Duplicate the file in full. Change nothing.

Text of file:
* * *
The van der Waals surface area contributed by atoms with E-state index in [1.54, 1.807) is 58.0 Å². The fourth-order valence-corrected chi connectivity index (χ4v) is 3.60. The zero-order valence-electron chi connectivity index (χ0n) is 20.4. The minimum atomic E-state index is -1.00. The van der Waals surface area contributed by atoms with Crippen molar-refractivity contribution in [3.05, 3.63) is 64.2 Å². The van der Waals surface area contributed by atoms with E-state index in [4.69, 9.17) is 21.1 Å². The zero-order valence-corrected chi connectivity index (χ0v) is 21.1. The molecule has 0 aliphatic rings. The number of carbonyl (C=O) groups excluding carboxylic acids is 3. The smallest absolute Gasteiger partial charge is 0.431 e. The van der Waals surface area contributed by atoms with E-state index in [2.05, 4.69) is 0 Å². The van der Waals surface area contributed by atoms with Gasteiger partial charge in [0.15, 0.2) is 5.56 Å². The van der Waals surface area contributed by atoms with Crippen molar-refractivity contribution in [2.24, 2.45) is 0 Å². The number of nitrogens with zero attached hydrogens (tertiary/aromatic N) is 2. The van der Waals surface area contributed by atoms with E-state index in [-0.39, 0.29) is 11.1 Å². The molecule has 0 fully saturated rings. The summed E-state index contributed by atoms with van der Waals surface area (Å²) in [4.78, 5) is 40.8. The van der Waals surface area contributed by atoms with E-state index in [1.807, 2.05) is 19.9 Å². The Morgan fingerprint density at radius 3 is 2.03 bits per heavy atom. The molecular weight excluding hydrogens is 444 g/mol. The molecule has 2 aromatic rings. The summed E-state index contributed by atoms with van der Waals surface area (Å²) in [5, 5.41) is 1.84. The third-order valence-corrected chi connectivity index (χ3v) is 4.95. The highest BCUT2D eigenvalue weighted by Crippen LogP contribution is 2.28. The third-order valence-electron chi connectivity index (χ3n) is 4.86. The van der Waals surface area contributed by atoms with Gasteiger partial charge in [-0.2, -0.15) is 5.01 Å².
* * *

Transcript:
The van der Waals surface area contributed by atoms with E-state index in [1.54, 1.807) is 58.0 Å². The fourth-order valence-corrected chi connectivity index (χ4v) is 3.60. The zero-order valence-electron chi connectivity index (χ0n) is 20.4. The minimum atomic E-state index is -1.00. The van der Waals surface area contributed by atoms with Crippen molar-refractivity contribution in [3.05, 3.63) is 64.2 Å². The van der Waals surface area contributed by atoms with E-state index in [4.69, 9.17) is 21.1 Å². The zero-order valence-corrected chi connectivity index (χ0v) is 21.1. The molecule has 0 aliphatic rings. The number of carbonyl (C=O) groups excluding carboxylic acids is 3. The smallest absolute Gasteiger partial charge is 0.431 e. The van der Waals surface area contributed by atoms with E-state index in [2.05, 4.69) is 0 Å². The van der Waals surface area contributed by atoms with Gasteiger partial charge in [0.15, 0.2) is 5.56 Å². The van der Waals surface area contributed by atoms with Crippen molar-refractivity contribution in [2.24, 2.45) is 0 Å². The number of nitrogens with zero attached hydrogens (tertiary/aromatic N) is 2. The van der Waals surface area contributed by atoms with E-state index in [-0.39, 0.29) is 11.1 Å². The molecule has 0 fully saturated rings. The summed E-state index contributed by atoms with van der Waals surface area (Å²) in [4.78, 5) is 40.8. The van der Waals surface area contributed by atoms with E-state index in [1.807, 2.05) is 19.9 Å². The Morgan fingerprint density at radius 3 is 2.03 bits per heavy atom. The molecular weight excluding hydrogens is 444 g/mol. The molecule has 2 aromatic rings. The summed E-state index contributed by atoms with van der Waals surface area (Å²) in [5, 5.41) is 1.84. The third-order valence-corrected chi connectivity index (χ3v) is 4.95. The highest BCUT2D eigenvalue weighted by Crippen LogP contribution is 2.28. The third-order valence-electron chi connectivity index (χ3n) is 4.86. The van der Waals surface area contributed by atoms with Gasteiger partial charge in [-0.2, -0.15) is 5.01 Å².